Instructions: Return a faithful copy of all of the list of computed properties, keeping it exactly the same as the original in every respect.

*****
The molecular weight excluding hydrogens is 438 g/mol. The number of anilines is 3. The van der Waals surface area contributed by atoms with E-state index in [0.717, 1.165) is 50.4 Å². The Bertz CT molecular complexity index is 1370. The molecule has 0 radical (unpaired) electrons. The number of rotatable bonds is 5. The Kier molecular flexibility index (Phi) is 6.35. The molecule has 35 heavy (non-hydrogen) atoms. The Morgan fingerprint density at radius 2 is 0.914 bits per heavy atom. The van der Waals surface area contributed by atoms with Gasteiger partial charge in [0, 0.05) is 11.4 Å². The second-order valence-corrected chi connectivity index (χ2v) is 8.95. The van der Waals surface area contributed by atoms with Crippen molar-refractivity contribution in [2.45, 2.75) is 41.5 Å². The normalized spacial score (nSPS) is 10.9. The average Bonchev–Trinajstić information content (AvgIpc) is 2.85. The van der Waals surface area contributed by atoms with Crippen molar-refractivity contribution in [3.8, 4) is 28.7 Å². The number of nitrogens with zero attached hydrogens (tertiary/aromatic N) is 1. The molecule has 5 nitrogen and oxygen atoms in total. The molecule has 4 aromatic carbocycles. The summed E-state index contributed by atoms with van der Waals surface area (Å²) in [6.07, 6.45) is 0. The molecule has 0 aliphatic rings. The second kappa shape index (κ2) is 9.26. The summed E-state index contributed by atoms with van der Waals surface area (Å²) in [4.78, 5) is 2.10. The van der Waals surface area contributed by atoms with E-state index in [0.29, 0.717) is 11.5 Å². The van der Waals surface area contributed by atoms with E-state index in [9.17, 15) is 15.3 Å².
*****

The molecular weight excluding hydrogens is 438 g/mol. The number of anilines is 3. The van der Waals surface area contributed by atoms with E-state index in [0.717, 1.165) is 50.4 Å². The Bertz CT molecular complexity index is 1370. The molecule has 0 radical (unpaired) electrons. The number of rotatable bonds is 5. The Kier molecular flexibility index (Phi) is 6.35. The molecule has 35 heavy (non-hydrogen) atoms. The Morgan fingerprint density at radius 2 is 0.914 bits per heavy atom. The van der Waals surface area contributed by atoms with Gasteiger partial charge in [0, 0.05) is 11.4 Å². The second-order valence-corrected chi connectivity index (χ2v) is 8.95. The van der Waals surface area contributed by atoms with Crippen molar-refractivity contribution in [2.45, 2.75) is 41.5 Å². The normalized spacial score (nSPS) is 10.9. The average Bonchev–Trinajstić information content (AvgIpc) is 2.85. The van der Waals surface area contributed by atoms with Crippen molar-refractivity contribution in [3.8, 4) is 28.7 Å². The number of nitrogens with zero attached hydrogens (tertiary/aromatic N) is 1. The molecule has 5 nitrogen and oxygen atoms in total. The molecule has 4 aromatic carbocycles. The summed E-state index contributed by atoms with van der Waals surface area (Å²) in [6.07, 6.45) is 0. The molecule has 0 aliphatic rings. The second kappa shape index (κ2) is 9.26. The summed E-state index contributed by atoms with van der Waals surface area (Å²) in [4.78, 5) is 2.10. The van der Waals surface area contributed by atoms with E-state index in [0.29, 0.717) is 11.5 Å². The van der Waals surface area contributed by atoms with E-state index in [9.17, 15) is 15.3 Å².